It has to be done because ED care, arguably the most fast-paced and most vulnerable part of a hospital's operation, should be a place where everyone who says a word or phrase means the same thing, so care can be measured and compared as it is or is about to be in most other parts of healthcare services. There must be consistency.
That's especially important because over the next two years, CMS expects hospitals to begin tracking and reporting their median times for two National Quality Forum-approved benchmarks for emergency care:
At some point, the results will become public on hospitalcompare.hhs.gov.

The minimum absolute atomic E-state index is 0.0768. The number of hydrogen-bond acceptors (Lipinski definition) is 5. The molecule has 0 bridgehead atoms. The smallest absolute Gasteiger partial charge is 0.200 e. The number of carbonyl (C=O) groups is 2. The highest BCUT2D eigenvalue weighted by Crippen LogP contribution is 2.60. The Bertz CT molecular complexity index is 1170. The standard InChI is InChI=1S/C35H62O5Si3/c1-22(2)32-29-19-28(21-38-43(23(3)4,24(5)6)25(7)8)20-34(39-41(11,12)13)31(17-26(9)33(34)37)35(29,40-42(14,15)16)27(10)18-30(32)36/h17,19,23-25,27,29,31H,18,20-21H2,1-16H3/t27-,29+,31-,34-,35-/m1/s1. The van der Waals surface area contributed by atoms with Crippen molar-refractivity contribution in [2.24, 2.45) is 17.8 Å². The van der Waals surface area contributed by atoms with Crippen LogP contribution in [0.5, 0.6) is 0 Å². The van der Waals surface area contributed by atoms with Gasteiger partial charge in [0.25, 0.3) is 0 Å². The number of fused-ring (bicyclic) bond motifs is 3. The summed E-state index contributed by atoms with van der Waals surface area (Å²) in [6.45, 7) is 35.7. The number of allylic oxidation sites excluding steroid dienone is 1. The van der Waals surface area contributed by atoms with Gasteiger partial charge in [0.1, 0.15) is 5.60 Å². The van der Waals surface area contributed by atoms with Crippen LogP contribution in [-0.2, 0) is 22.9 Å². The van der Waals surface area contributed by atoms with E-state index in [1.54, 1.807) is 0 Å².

For now, there is no payment or penalty tied to this reporting, but that will probably come.
CMS has not defined the terms for these EDs. So these groups are trying to gather consensus so that everyone is on the same page.
"We want CMS to be aware of the fact that many patients in hospitals around the country are spending exorbitant amounts of time in the ED before they can get to a hospital bed," said Schneider.